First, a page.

Since Darwin's time, we have unearthed many more fossils and discovered new evidence in genetics. As such, our African-origin story has undergone many updates and revisions since 1871. Today, it has splintered into two theories: the "out of Africa" theory and the "multi-regional" theory.

The out of Africa theory suggests that the cradle of all humanity was Africa. Homo sapiens evolved exclusively and recently on that continent. At some point in prehistory, our ancestors migrated from Africa to Eurasia and replaced other subspecies of the genus Homo, such as Neanderthals. This is the dominant theory among scientists, and current evidence seems to support it best — though, say that in some circles and be prepared for a late-night debate that goes well past last call.

The multi-regional theory suggests that humans evolved in parallel across various regions. According to this model, the hominins Homo erectus left Africa to settle across Eurasia and (maybe) Australia. These disparate populations eventually evolved into modern humans thanks to a helping dollop of gene flow.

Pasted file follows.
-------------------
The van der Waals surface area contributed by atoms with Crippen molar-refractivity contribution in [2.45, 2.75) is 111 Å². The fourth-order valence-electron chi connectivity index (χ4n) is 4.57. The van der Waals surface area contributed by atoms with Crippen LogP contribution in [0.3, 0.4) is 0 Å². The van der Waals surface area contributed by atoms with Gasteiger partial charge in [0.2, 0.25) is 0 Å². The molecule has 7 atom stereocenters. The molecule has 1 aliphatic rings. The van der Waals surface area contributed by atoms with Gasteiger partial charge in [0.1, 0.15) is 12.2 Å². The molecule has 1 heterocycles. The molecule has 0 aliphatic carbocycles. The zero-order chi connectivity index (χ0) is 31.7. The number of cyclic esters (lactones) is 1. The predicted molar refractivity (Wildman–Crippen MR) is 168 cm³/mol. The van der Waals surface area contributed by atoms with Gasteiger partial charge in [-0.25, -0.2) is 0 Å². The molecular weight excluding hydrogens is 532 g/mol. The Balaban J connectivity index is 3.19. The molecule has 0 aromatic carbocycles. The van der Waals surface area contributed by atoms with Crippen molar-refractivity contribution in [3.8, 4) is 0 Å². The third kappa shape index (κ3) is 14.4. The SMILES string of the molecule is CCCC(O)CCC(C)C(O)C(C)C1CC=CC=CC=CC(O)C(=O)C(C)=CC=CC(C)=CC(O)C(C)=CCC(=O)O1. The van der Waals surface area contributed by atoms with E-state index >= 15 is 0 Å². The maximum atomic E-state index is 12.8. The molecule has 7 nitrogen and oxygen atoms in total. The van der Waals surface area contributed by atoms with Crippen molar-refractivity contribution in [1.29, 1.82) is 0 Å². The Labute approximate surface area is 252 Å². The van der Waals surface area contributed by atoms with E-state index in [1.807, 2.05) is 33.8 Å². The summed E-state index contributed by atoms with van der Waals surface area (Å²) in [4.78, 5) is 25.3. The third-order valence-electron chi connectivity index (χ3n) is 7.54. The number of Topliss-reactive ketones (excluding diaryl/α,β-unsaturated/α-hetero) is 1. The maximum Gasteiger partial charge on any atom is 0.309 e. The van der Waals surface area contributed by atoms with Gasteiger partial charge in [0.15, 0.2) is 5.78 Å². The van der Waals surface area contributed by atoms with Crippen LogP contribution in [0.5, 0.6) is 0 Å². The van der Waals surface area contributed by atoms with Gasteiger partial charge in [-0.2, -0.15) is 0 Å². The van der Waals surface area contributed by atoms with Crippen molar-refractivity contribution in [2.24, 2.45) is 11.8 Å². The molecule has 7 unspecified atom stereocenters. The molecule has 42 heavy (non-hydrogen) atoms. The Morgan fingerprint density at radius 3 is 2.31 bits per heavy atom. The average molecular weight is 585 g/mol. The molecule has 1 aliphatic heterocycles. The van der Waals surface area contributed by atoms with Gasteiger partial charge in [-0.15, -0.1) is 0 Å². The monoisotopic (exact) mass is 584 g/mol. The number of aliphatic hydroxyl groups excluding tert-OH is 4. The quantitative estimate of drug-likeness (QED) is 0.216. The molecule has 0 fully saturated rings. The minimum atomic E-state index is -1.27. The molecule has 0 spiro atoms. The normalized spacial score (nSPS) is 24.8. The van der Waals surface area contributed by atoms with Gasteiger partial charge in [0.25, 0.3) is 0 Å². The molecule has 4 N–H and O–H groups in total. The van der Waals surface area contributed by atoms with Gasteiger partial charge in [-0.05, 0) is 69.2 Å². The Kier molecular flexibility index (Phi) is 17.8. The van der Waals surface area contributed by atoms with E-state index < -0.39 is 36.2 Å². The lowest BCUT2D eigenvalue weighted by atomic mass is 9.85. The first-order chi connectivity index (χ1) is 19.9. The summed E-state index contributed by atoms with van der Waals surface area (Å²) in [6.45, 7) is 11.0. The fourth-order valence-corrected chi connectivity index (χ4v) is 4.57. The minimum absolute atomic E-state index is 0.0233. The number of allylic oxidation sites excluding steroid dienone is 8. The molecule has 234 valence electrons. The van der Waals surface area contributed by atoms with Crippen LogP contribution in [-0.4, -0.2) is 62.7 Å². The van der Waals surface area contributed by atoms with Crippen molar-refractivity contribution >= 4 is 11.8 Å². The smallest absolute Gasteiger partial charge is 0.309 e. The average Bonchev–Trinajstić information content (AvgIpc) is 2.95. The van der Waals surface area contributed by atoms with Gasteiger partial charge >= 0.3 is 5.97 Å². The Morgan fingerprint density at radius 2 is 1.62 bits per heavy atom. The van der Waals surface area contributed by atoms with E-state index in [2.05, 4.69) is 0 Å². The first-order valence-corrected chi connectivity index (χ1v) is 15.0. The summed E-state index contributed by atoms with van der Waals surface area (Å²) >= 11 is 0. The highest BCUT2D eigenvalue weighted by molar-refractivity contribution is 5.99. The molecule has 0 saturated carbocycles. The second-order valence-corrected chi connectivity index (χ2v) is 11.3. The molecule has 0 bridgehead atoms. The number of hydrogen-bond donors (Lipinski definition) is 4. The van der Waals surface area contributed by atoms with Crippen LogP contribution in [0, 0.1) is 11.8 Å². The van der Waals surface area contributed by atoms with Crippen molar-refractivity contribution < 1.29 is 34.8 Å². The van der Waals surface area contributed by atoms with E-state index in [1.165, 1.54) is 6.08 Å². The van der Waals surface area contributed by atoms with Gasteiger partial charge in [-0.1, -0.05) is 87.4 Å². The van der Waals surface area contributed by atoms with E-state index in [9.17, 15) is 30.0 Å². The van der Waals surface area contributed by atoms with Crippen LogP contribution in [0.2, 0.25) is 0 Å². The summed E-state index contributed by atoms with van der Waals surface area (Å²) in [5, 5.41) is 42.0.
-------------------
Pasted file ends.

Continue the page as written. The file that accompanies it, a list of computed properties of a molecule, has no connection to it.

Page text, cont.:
Of course, there are the broad strokes of very nuanced models, and we're leaving a lot of discussion out. There is, for example, a debate as to whether African Homo erectus fossils should be considered alongside Asian ones or should be labeled as a different subspecies, Homo ergaster.

Proponents of the out-of-Africa model aren't sure whether non-African humans descended from a single migration out of Africa or at least two major waves of migration followed by a lot of interbreeding.

Did we head east or south of Eden?

Not all anthropologists agree with Begun and his team's conclusions. As noted by New Scientist, it is possible that the Nikiti ape is not related to hominins at all. It may have evolved similar features independently, developing teeth to eat similar foods or chew in a similar manner as early hominins.

Ultimately, Nikiti ape alone doesn't offer enough evidence to upend the out of Africa model, which is supported by a more robust fossil record and DNA evidence. But additional evidence may be uncovered to lend further credence to Begun's hypothesis or lead us to yet unconsidered ideas about humanity's evolution.